HANK PHILLIPPI RYAN: Today’s guest author, Stephanie Gayle, is the author of My Summer of Southern Discomfort and Idyll Threats. She’s the co-founder of the Boston reading Series, Craft on Draft. When not writing, she works at the MIT Media Lab doing “mathy things.” (That's what she calls 'em.)
Her newest, Idyll Threats (Seventh Street Books) is out September 8th. As Stephanie sets the scene: It’s summer 1997 and Thomas Lynch is a former NYPD homicide cop turned small town police chief.
Then a young woman is murdered, her body left on a golf course. Lynch met her hours before her death, but he can’t tell his detectives because it threatens to expose his biggest secret: he’s gay. So he secretly pursues leads on his own and withholds information, trying to stay one step ahead of everyone, including the killer.
But today, we’re talking about TV. And Stephanie has chosen her faves—three of which I adore, and two of which are new to me. HURRAY! How about you?
Women “Killing It” In Crime Television
Some people don’t like television. I’m not one of them. And while I would, in a Sophie’s Choice style decision, choose books over television I happily live in a world where that isn’t a choice I must make. My go to for TV enjoyment are criminal dramas: police procedurals, legal dramas, forensic investigations, or mystery novel mini-series. I watch them all.
And I’m happy to report that crime TV is getting better, in terms of story, character and cinematography. It’s also not uncommon for ladies to rule the roost. Below are some of my favorite crime TV shows that feature women in charge and have a woman writing and/or directing.
Blue Murder (2003-2009)
Available on Hulu and Netflix
This series opens with a pregnant Janine Lewis (Caroline Quentin) getting her promotion to Detective Chief Inspector. The show never pretends she doesn’t have trouble juggling four kids, an ex-husband, and leading a team of detectives to solve murders. You can feel the opposing forces in her life tugging at her, but DCI Lewis is a copper through and through. The creator, Cath Staincliffe, also wrote several of the episodes.
Available on Netflix
Sergeant Cawood (Sarah Lancashire) is a policewoman raising her dead daughter’s young son. Ms. Lancashire is flawless in her portrayal of Sarah as a matter-of-fact cop obsessed with the rapist she holds accountable for her daughter’s death. The villain, played by James Norton, gave me the shivers. Sally Wainwright earned a Best TV Episode Edgar Award for this series.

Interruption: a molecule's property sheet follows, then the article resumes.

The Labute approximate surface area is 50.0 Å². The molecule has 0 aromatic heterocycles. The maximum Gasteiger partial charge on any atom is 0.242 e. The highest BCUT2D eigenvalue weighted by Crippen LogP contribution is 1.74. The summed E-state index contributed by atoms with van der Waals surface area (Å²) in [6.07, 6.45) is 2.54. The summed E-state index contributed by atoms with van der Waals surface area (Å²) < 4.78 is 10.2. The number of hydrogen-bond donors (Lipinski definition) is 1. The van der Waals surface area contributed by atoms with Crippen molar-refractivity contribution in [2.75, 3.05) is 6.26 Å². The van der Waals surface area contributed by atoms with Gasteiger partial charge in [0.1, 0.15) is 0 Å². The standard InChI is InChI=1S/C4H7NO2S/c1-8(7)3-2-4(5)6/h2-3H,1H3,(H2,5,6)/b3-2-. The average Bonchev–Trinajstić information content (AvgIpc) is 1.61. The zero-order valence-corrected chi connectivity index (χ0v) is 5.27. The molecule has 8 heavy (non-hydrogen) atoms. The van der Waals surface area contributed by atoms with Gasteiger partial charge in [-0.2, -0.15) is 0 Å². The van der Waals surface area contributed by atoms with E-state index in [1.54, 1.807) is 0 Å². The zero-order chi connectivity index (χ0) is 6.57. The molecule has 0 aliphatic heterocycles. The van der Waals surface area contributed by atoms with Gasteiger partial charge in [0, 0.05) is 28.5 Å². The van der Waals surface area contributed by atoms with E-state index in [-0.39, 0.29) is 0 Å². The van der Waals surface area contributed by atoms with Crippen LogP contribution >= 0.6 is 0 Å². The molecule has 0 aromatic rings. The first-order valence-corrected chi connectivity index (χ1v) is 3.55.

(HANK says: This series is SO great!)
Miss Fisher’s Murder Mysteries (2012-2014)
Available on PBS, Netflix
Based on Kerry Greenwood’s novels, this series follows the antics of Phryne Fisher (Essie Davis), a glamorous detective in 1920s Melbourne. Lighter in tone, the show features amazing costumes and plenty of hot men. Miss Fisher is an anachronism: an independent woman of means who takes lovers and doesn’t take guff. Worth watching.
Available on Hulu
Finally, decades after Cagney & Lacey, we have a series featuring two female detectives. Created and written by Sally Wainwright (of Happy Valley fame) and Diane Taylor, the series follows DC Janet Scott (Lesley Sharp) and DC Rachel Bailey (Suranne Jones) through personal and professional ups and downs. Scott is the married mother and Bailey the emotionally stunted alcoholic. The two women connect and fight in authentic ways, both on and outside their jobs.
Available on PBS, Netflix
Four women (Anna Maxwell Martin, Julie Graham, Sophie Rundle and Rachel Stirling) who worked as code breakers at Bletchley Park find life after the war restrictive and frankly, boring. In the first series, they team up to catch a serial killer in 1952 London. They use their pattern recognition, logic, and reasoning skills to outsmart the male police force and the killer. The second series finds them trying to exonerate a former colleague of murder. Great portrayal of how women valued during the war were forced to give up the freedom and recognition they enjoyed during that dark time.
(HANK agrees--one of the best ever! What terrific idea…)
Available on Netflix
The sole American entry, created by Venna Sud, follows Sarah Linden (Mireille Enos) as she investigates the murder of a 16-year-old girl. Detective Linden should be up for a worst mother award. I’m a big fan of flawed characters, so this is a plus, not a minus. The series is compelling and the story keeps you guessing.
(HANK says: Morose! And it rained the WHOLE TIME. But we were hooked.)
Women are creating some of the most compulsively watchable crime TV out there. What are some of your favorite TV recommendations featuring women investigators or created/written/directed by women?
HANK: I'm sure our brilliant Charlaine will have some ideas here, right?? What's the latest, Charlaine? And what are you all watching?
And I'll give a copy of IDYLL THREATS to one lucky commenter!